Alcohol Alcohol. 2014 Sep;49 Suppl 1:i19. doi: 10.1093/alcalc/agu052.88.
Studies using functional magnetic resonance imaging (fMRI) have demonstrated dysfunction in the cortico-limbic circuit in individuals with Internet gaming disorder (IGD). We hypothesized that virtual reality therapy (VRT) for IGD would improve the functional connectivity of the cortico-limbic circuit.
In the Chung-Ang University Hospital, 24 adults with IGD and 12 casual game users were recruited. IGD group was randomly assigned into the cognitive behavior therapy (CBT) group (N = 12) and VRT group (N = 12). The severity of IGD was evaluated with the Young’s Internet Addiction Scale (YIAS) before and after the treatment period. Using resting-state fMRI, functional connectivity from posterior cingulate (PCC) seed to other brain areas was investigated.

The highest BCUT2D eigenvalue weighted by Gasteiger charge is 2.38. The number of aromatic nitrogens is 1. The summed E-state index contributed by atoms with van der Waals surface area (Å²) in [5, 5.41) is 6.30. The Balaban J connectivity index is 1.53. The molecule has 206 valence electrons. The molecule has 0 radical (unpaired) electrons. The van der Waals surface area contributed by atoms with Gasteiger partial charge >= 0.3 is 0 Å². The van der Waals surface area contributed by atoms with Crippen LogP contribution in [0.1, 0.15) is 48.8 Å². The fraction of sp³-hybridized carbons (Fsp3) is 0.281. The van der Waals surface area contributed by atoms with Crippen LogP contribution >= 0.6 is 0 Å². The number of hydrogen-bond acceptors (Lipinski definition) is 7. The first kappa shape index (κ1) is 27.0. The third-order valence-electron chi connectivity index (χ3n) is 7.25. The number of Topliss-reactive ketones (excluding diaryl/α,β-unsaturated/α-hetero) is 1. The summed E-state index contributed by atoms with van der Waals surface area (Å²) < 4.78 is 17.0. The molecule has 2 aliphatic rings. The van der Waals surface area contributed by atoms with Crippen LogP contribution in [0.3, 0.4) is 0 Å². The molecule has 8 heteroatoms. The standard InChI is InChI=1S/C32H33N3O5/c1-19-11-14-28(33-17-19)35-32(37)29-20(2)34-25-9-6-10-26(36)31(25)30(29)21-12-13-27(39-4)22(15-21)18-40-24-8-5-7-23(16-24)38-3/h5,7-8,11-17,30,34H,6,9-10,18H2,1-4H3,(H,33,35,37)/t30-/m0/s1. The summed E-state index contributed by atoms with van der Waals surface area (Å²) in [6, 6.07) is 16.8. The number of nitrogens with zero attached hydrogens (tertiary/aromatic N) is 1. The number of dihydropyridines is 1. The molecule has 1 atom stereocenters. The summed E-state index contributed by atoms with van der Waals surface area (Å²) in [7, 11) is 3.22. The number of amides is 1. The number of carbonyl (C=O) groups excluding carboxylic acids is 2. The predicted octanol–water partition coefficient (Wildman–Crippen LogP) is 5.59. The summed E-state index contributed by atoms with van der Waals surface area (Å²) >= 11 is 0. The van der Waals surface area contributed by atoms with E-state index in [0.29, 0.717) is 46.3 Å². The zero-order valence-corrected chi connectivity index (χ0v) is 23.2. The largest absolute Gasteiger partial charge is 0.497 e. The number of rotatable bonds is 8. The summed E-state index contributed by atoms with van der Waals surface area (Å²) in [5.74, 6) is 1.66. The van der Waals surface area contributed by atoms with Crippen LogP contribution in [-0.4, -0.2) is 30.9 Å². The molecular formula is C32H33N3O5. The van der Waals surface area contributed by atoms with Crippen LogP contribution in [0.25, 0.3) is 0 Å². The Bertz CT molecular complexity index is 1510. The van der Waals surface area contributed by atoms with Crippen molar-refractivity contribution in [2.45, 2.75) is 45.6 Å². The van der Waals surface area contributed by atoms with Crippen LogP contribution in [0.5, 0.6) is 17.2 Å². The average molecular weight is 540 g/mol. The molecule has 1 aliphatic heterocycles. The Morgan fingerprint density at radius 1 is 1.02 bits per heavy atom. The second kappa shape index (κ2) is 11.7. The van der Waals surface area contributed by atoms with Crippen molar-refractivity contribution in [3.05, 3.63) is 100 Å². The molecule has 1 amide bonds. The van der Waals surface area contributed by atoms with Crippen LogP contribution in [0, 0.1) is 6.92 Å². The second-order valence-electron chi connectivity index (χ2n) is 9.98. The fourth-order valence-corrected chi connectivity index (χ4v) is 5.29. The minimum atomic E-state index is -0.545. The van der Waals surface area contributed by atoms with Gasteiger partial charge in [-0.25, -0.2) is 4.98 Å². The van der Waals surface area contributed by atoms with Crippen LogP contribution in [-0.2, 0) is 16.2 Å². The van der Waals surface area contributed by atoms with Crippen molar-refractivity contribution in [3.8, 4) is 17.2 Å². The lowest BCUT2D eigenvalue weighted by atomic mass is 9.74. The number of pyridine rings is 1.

During the treatment period, both CBT and VRT groups showed significant reductions on the YIAS scores. At baseline, IGD group showed a reduced connectivity in cortico-striatal-limbic circuit. In the CBT group, the connectivity from PCC seed to bilateral lenticular nucleus and cerebellum increased during 8-session CBT. In the VRT group, the connectivity from PCC seed to left thalamus-frontal lobe-cerebellum increased during 8-session VRT.
Treatment of IGD using VRT seemed to improve the severity of IGD, which showed similar effectiveness to CBT, and enhance the balance of the cortico-striatal-limbic circuit.
© The Author 2014. Medical Council on Alcohol and Oxford University Press. All rights reserved.